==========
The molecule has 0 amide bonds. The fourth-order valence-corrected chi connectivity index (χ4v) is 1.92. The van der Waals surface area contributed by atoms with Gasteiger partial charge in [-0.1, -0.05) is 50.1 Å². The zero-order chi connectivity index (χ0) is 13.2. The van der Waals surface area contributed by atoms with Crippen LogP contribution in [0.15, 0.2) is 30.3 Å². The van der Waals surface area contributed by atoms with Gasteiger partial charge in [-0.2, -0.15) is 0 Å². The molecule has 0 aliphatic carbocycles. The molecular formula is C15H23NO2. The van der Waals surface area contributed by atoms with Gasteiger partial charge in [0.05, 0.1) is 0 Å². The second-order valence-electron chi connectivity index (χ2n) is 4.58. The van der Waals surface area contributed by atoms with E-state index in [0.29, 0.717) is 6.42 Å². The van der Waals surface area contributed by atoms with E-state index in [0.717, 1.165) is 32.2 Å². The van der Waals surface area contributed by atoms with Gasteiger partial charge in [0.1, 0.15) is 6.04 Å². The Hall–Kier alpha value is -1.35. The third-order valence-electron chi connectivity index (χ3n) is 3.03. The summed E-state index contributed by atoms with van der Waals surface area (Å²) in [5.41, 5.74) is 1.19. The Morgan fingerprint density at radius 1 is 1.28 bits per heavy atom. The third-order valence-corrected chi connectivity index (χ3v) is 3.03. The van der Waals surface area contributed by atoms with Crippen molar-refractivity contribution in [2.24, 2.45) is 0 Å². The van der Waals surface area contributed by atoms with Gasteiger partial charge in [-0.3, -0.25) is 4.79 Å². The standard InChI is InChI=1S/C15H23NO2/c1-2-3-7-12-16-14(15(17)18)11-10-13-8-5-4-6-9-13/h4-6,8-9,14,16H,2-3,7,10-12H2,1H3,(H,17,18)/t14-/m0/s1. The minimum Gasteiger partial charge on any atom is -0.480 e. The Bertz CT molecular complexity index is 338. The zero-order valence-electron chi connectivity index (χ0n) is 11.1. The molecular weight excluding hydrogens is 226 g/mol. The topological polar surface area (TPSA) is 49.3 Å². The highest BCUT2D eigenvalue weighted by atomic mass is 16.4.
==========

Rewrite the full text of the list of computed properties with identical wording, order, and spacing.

The molecule has 0 amide bonds. The fourth-order valence-corrected chi connectivity index (χ4v) is 1.92. The van der Waals surface area contributed by atoms with Gasteiger partial charge in [-0.1, -0.05) is 50.1 Å². The zero-order chi connectivity index (χ0) is 13.2. The van der Waals surface area contributed by atoms with Crippen LogP contribution in [0.15, 0.2) is 30.3 Å². The van der Waals surface area contributed by atoms with Gasteiger partial charge in [-0.2, -0.15) is 0 Å². The molecule has 0 aliphatic carbocycles. The molecular formula is C15H23NO2. The van der Waals surface area contributed by atoms with Gasteiger partial charge in [0.05, 0.1) is 0 Å². The second-order valence-electron chi connectivity index (χ2n) is 4.58. The van der Waals surface area contributed by atoms with E-state index in [0.29, 0.717) is 6.42 Å². The van der Waals surface area contributed by atoms with E-state index in [0.717, 1.165) is 32.2 Å². The van der Waals surface area contributed by atoms with Gasteiger partial charge in [0.1, 0.15) is 6.04 Å². The Hall–Kier alpha value is -1.35. The third-order valence-electron chi connectivity index (χ3n) is 3.03. The summed E-state index contributed by atoms with van der Waals surface area (Å²) in [5.41, 5.74) is 1.19. The Morgan fingerprint density at radius 1 is 1.28 bits per heavy atom. The third-order valence-corrected chi connectivity index (χ3v) is 3.03. The van der Waals surface area contributed by atoms with Crippen molar-refractivity contribution in [2.24, 2.45) is 0 Å². The van der Waals surface area contributed by atoms with Gasteiger partial charge in [-0.3, -0.25) is 4.79 Å². The standard InChI is InChI=1S/C15H23NO2/c1-2-3-7-12-16-14(15(17)18)11-10-13-8-5-4-6-9-13/h4-6,8-9,14,16H,2-3,7,10-12H2,1H3,(H,17,18)/t14-/m0/s1. The minimum Gasteiger partial charge on any atom is -0.480 e. The Bertz CT molecular complexity index is 338. The zero-order valence-electron chi connectivity index (χ0n) is 11.1. The molecular weight excluding hydrogens is 226 g/mol. The topological polar surface area (TPSA) is 49.3 Å². The highest BCUT2D eigenvalue weighted by atomic mass is 16.4.